Posted by Elyse Bruce on July 26, 2013
THE FOLLOWING POST MAY NOT BE
SUITABLE FOR MINORS DUE TO CONTENT.
When you hear someone exclaim in horror: “Pimp steak again?” don’t be alarmed. They’ve just found out they’re being served a hot dog. So how is it that the perfectly good name for a hot dog wound up with this moniker as well?
For one thing, the term pimp didn’t always mean someone who procures customers for a prostitute or brothel and lives off the earnings. Back in the 1630s, it was used to describe any despicable person, and in Australia, New Zealand, and South Africa, the term has been used since the mid-20th century to identify a spy or an informant.
The Boston Phoenix reviewed “The Old Settler” by John Henry Redwood on November 4, 1999. It was playing at the Lyric Stage Company of Boston and critics had identified the play as one of the Top 10 most-produced plays of the current season. The reviewer, Carolyn Clay, referred to the play as “theatrical comfort food, rich in ethnicity and emotion, served warm.” The play, set in 1943 Harlem, centered on relationships and healing. The review read in part:
The Old Settler is sentimental and easy to see coming (’40s Harlem meets The Heiress), but it is carefully wrought. And it paints a colorful picture of African-American life in an earlier time, a particular place where magical if disreputable spots called Small’s Paradise and the Savoy Ballroom duke it out with a strong, supper-slinging black Church. Moreover, there is in the elegiac evocation by Bess and Husband of the Southern places they come from a feeling of displacement that’s one of the themes of August Wilson. Redwood tells a tighter story than Wilson does (though at first, with Husband searching like haunted Harold Loomis for his lost mate, The Old Settler seems like a lightweight Joe Turner’s Come and Gone). And if he doesn’t make as vivid and musical use of black speech as Wilson, Redwood does doodle a linguistic tune. Quilly’s conjuring of the chitterling dinner at Singleton’s Restaurant on Lenox and 136th Street is a feast in itself. And who ever knew that a hot dog was called a “pimp steak” or that “swamp seeds” were rice?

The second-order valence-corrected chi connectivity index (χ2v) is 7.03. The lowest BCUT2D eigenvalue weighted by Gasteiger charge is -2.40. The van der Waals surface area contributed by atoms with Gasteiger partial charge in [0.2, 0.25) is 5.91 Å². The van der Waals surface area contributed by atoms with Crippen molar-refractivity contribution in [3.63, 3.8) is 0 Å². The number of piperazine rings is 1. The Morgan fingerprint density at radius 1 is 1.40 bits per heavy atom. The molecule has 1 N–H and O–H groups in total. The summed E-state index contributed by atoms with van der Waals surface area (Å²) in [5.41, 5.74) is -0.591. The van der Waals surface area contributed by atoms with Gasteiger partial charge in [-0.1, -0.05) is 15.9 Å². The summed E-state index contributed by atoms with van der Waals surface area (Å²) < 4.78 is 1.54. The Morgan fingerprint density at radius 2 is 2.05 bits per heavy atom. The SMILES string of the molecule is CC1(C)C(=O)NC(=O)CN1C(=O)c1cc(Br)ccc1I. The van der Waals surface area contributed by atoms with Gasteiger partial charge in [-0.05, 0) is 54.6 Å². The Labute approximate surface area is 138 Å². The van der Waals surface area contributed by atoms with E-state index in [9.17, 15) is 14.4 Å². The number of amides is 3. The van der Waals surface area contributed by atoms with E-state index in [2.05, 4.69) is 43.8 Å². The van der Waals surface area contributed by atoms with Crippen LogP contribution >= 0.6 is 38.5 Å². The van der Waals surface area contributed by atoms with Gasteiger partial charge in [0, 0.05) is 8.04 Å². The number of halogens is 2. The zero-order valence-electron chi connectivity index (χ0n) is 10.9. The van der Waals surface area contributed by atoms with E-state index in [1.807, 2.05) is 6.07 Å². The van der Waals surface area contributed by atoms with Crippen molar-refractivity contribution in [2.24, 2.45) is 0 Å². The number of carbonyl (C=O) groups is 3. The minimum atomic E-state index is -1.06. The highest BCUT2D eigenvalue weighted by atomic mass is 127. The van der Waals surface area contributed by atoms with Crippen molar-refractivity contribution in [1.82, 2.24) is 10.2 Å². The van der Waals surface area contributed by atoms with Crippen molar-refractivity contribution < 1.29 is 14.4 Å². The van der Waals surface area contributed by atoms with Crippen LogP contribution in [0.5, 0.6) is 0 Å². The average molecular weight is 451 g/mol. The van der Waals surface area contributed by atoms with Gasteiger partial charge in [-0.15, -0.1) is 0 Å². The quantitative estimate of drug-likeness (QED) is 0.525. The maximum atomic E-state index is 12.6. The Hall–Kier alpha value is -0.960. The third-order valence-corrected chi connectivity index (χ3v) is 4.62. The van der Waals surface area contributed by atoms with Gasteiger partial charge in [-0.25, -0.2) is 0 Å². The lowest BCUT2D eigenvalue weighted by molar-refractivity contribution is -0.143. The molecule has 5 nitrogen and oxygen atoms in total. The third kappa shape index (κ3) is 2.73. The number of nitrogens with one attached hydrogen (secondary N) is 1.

Now back in the 1940s, Dan Burley chronicled Harlem nightlife for the Amsterdam News. He was born in 1907, the son of a Baptist minister, he spent his childhood in Kentucky and Texas. By the time the Black Migration of World War I slowed, the Burley family lived in Chicago, and one of his classmates at Wendell Phillips High School was jazz musician, Lionel Hampton.
He became a journalist for the Chicago Defender after leaving school, and in 1937 (at age 30), he joined the Amsterdam News as a reporter, city editor, nightlife columnist, theater editor and sports editor. What came of his time at the Amsterdam News was a 157-page book entitled “Original Handbook Of Harlem Jive” which was published in 1944. And right there, among the many other expressions that came out of Harlem was this definition for a frankfurter: pimp steak!
But in reading Cab Calloway’s book “Hepster’s Dictionary: Language of Jive” published in 1939, the term doesn’t show up anywhere in his listings. Either the expression wasn’t in vogue at the time or it was in vogue but not popular enough to rate inclusion in Cab Calloway’s dictionary.
Either way, the earliest this expression can be pegged at is sometime during World War II (1939 – 1945). Hope that works for all you hep cats out there.